“Don’t treat me like I’m a kid,” Jolene hisses at him.
   “You are a kid. This is part of growing up. So just follow me and be quiet like you always are when it’s more than just me in the room.”
   “You know I’m not good with crowds.” She almost squirms into herself.
   “I know. You’re getting better at it. Sure. But in this case I just need you to watch and take notes. Okay?”
   “Fine,” Jolene concedes, with a childlike undertone of ire in her voice.
   They make their way down the dimmed corridor to the hotel room. Two guards usher them into the spacious suite. The temporary home of Velimir Zapatinov. The two guards follow them in, and secure the door.
   Velimir is sitting on a faux-kashmir covered settee, and motions for Demir and Jolene to take a seat on the sofa across. A table between them is lined with treats and real-food that only people with a vast amount of cash, such as the Zapatinov clan, can indulge in. Jolene prefers to stand behind the sofa, so Demir lounges gracefully on the whole thing instead. He takes up the space like he owns it, the mere air someone breathes next to him is worth his time in credits. A lot of them.
   “It is an honor, Mr. Sunderland,” Velimir courts Demir in his Slav-jank Common.
   “What are the three rules, Velimir?” Demir puts the sturdy, hairy man off balance. His bear-like arms almost slipping from his meaty thighs. Locks of blond curly hair dancing about like in static, while Velimir grasps at straws.
   “Excuse me, Mr. Sunderland, what do you mean?”
   “Simple question - what are the three rules? Jolene will help you,” Demir looks at Jolene who’s pretending not to notice him. Stuck in her world of data, logistics, and numbers, far removed from human kind. Her safe place, where she crawls into like a slug. “Come on Jolene, tell us the three rules.” Still pretending not to notice him. “Jolene.” Demir takes a more sturdy tone. “The three rules.”
   “You never saw me. No r***. No kids,” Jolene finally answers in her soft, warm, meek little voice. But still strong enough so that everyone can hear her. Like a hush that travels on the wind.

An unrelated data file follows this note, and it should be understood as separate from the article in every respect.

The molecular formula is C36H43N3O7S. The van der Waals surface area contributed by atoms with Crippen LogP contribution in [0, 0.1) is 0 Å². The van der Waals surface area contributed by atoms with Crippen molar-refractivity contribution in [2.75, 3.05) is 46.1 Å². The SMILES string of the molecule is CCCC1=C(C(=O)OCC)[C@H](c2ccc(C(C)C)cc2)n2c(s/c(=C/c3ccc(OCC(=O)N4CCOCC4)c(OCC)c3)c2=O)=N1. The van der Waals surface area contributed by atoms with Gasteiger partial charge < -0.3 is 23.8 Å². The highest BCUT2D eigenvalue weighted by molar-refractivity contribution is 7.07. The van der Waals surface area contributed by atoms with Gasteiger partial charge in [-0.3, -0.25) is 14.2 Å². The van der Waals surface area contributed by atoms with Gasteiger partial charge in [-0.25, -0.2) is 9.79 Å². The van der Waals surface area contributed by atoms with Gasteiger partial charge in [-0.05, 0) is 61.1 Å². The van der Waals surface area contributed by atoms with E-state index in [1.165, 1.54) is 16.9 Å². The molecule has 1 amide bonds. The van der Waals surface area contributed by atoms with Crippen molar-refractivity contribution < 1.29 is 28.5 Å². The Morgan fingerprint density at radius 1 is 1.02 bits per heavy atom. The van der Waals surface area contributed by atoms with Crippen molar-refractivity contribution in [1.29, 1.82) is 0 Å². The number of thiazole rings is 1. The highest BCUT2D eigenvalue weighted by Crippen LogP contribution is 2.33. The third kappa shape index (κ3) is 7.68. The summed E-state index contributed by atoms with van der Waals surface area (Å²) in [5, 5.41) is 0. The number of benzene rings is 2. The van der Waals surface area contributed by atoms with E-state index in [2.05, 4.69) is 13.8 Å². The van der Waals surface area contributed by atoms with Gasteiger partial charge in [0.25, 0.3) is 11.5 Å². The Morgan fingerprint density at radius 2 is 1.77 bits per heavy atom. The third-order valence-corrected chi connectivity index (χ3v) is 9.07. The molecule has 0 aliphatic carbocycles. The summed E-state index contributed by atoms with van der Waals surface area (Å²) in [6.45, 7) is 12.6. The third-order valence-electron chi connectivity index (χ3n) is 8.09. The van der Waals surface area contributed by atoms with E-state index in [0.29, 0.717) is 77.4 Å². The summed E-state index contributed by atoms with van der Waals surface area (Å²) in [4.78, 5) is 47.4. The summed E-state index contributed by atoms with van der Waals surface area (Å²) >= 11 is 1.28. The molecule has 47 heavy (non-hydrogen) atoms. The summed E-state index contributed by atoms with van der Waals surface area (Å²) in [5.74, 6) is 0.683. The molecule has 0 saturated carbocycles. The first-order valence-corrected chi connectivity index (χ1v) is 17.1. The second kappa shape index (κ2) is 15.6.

“That’s right. You never saw me. No r***. And no kids.” Demir puts some pomp on it. He doesn’t get to do this often, so why not do it right. “So imagine my surprise when I learned that you were pulling a side-hustle.” Velimir retreats gingerly into the settee, just to put himself on the defensive. He puffs his chest out, sits up straight, ready to fight back. “Fresh organs from the natives on your mining colonies. Even the miners are in on it. Those who can’t survive any other way, at least. The ones that can’t work are sold for scraps like cattle, so their families can eat. Miners and natives, pumping out minerals and ore, as well as human produce. Not only that, but you’re doing selective breeding and selling off the kids, or just the good parts when the situation dictates. Fresh as can be. Am I on the right track here, Velimir?” The man says nothing. Instead he just grimaces like an angry dog at Demir. “To top off that selection platter of human rights abuse, you also have a meat tax on the natives. The prettiest ones get shipped out to brothels. You pump enough info from all those pipelines to keep SIN happy, and cover up your earnings by washing it through the mining. Now that’s actually a *** good tactic. Jolene was the one who caught it.” Velimir’s seething facade of anger and venom leave Jolene undeterred in her world inside the datapad. “So, that’s two out of three broken. Better yet, those are the two ones I really like the most. You say you saw me and I just make you disappear. But the ***, and the kids, those I take personally.” Demir leans in a bit, closes some of that distance between him and Velimir. “Just tell me, are you smart enough to know you can’t escape this? You won’t try some Spearhead-type *** and go for one last round with the devil?”
   “I will not,” Velimir hisses out.